Distractions in the workplace are inevitable. A colleague wants help, or there is a staff morning tea to attend. Some distractions are welcome and help to break up the day. Others cause conflict and actually stop work being completed on time. A reasonable level of distraction can be tolerated. The real problems occur when your team is so easily distracted that it becomes a constant battle to keep them on task.
Why team members become easily distracted
There are a number of reasons why team members may be easily distracted, tending to let others interrupt their work. Allowing distractions also reinforces the behaviour. If you let your team constantly deal with interruptions, then it will become a habit. Real problems occur when constant interruptions become a normal part of the day.
Team members are easily distracted because they like the distraction better than real work
When team members are easily distracted, it may be that they love the variety that these distractions bring. Instead of working hard to finish a substantial piece of work, they may love helping Beryl from accounts with a reporting issue she has, because it only takes an hour.
This can be a sign that your team members need more variety in their work. It could also be that they are bored of their role and look for ways to avoid the normal workload. Some employees are better suited to be in “utility” roles that focus on helping others.
Team members are easily distracted because they enjoy helping people
Most people feel great when they help other people. It feels good to be helpful, right? It’s much more enjoyable than focusing on long projects. There is such a thing as being too helpful, however.
When team members are overly helpful, they reinforce an ongoing theme – that they will always be there to offer assistance. Once this precedent has been set, it will often continue. Your team member becomes the helpful “go-to” person who will always offer assistance. The people who are being helped are not going to stop asking. Why would they?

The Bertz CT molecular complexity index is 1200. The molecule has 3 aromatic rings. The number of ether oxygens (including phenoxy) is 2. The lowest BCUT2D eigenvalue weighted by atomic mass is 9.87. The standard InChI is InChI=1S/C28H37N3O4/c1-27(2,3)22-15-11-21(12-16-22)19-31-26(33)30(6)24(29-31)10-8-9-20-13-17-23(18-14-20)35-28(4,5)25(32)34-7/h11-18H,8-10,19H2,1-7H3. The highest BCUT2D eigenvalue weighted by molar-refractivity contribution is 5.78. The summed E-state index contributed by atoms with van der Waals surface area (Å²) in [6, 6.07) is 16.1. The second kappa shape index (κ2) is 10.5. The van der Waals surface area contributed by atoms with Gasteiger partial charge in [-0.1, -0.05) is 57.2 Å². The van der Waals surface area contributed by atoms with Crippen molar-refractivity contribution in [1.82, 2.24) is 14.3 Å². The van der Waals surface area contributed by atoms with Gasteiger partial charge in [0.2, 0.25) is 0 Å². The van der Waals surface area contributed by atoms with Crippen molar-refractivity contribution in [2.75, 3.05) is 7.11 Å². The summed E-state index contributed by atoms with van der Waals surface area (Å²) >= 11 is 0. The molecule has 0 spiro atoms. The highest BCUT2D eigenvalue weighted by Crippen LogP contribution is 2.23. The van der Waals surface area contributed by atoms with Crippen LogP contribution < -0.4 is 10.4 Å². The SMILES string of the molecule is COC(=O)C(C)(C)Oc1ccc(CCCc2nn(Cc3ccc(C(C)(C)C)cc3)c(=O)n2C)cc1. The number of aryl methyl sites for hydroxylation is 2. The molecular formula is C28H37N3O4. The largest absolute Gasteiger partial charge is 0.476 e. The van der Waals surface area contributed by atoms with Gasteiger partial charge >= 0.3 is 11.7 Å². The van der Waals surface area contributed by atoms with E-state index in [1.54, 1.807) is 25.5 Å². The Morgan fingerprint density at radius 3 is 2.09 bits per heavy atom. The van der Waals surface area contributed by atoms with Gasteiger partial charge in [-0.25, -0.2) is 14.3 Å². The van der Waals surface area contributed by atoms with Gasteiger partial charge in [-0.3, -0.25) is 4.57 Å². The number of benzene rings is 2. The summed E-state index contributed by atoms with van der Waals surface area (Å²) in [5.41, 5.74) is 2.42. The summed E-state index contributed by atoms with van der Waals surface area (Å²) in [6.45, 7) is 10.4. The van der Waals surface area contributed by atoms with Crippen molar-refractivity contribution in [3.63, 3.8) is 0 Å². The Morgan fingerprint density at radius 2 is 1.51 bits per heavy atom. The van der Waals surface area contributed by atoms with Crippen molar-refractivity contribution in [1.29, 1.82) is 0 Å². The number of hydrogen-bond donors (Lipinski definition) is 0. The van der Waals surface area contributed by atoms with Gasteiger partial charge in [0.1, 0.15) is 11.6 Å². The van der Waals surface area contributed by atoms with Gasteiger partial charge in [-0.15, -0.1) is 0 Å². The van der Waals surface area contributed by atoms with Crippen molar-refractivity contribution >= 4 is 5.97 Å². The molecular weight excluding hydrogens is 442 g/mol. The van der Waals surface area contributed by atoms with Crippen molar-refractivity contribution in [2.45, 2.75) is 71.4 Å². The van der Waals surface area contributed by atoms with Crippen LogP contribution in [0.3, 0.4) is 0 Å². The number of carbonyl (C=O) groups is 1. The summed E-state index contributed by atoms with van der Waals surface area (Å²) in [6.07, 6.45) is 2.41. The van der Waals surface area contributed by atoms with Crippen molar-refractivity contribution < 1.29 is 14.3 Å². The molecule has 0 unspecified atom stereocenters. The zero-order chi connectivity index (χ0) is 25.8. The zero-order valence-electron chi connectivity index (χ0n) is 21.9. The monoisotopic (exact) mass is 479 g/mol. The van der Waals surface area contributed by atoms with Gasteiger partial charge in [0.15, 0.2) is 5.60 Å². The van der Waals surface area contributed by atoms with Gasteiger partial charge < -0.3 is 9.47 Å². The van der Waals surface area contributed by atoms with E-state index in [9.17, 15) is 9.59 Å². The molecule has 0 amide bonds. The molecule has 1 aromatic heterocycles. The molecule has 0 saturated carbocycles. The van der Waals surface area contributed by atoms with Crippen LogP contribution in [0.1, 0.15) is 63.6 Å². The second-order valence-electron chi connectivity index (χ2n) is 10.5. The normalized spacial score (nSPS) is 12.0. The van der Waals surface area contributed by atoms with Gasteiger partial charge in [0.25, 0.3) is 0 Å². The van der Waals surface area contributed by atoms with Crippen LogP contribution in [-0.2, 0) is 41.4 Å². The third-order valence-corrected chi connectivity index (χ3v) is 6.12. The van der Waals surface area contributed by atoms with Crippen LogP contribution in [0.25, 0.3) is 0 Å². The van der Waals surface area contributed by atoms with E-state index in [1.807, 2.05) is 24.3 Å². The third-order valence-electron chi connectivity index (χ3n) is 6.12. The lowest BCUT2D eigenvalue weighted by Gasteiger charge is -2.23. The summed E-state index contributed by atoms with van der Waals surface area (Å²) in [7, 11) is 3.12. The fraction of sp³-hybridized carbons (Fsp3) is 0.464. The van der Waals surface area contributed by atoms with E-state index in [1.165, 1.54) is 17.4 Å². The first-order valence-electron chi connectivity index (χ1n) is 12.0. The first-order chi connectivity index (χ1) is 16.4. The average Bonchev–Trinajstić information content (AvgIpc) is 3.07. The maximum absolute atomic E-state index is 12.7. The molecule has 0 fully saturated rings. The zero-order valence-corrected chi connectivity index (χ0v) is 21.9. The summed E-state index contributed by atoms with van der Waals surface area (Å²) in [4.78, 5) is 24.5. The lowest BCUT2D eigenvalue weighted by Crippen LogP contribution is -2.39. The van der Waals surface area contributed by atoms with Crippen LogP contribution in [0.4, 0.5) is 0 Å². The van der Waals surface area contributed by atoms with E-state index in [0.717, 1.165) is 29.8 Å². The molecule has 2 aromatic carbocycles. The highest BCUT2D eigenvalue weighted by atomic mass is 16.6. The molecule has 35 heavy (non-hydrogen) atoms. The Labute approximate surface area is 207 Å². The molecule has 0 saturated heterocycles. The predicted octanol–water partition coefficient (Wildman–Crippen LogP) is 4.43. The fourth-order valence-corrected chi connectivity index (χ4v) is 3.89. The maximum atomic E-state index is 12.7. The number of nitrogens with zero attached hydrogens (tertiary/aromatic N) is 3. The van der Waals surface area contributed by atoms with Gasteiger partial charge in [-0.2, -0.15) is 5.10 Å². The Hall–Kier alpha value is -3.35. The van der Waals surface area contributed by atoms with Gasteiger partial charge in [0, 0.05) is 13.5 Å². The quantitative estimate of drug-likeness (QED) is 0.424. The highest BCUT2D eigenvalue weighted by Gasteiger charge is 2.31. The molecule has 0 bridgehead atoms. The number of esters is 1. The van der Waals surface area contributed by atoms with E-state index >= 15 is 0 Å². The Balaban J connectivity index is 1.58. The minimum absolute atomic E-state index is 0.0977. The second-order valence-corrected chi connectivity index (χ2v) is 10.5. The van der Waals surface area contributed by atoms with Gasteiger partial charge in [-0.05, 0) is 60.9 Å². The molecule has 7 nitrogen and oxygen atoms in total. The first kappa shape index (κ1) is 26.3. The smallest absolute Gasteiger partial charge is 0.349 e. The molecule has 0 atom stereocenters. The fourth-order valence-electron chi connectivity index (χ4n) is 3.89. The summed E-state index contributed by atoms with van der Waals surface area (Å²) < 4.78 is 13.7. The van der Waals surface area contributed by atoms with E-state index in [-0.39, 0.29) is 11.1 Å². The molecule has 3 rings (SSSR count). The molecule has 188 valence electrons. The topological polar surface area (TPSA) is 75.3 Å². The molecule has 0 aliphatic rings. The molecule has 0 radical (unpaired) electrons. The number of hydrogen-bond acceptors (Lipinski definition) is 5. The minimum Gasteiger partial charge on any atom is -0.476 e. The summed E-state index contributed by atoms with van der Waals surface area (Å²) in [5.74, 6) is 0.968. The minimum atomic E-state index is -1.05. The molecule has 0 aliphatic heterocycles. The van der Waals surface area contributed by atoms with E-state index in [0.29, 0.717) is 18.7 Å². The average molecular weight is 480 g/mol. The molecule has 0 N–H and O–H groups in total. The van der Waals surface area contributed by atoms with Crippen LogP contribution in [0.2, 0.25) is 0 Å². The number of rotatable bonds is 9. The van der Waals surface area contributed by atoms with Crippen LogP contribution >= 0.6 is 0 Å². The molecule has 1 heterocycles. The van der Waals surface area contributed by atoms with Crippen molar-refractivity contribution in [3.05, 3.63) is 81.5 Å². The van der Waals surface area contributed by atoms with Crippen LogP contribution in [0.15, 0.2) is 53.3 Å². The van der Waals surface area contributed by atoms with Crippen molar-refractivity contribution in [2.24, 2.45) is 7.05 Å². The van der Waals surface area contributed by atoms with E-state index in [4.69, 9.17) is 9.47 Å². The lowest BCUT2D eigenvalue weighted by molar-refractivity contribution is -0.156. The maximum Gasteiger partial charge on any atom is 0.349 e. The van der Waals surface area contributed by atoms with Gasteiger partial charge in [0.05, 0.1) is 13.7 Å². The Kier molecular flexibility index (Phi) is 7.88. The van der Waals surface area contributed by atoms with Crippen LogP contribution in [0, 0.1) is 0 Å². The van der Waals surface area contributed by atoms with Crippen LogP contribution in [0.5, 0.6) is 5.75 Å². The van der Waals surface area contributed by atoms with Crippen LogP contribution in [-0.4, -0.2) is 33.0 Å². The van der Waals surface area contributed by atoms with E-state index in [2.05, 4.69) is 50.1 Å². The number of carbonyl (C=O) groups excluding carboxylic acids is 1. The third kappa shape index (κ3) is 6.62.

In some organisations, helpful people are lauded as great employees. This may even be the case when they aren’t really performing their day job very well. This is a trap. Organisations and teams that reward helpfulness above performing their role well are creating a situation ripe for poor productivity.
Team members are easily distracted because there are no consequences
When team members are easily distracted, often it’s because there are no consequences in place to prevent it. If there is no penalty for failing to get your work done due to distractions, why would you change?
Positive and negative consequences need to be in place to entice people to change their behaviour. Without consequences, there is no reason to change. When team members realise that failing to perform their core role due to distractions actually hurts them, this may be an unpleasant surprise.
Team members are easily distracted because they find it hard to push back
Some team members like to avoid confrontation. This can be due to personality, cultural background or other reasons. When you tell somebody “No, I can’t help you, I’m busy”, that’s a form of confrontation.
Some people in the workplace are pushy and have a tendency to steam roll others into helping them. This causes distractions, as the team member feels as if they are unable to refuse the request. Learning to say no is a key aspect of avoiding constant distractions.
How to reduce distractions in your team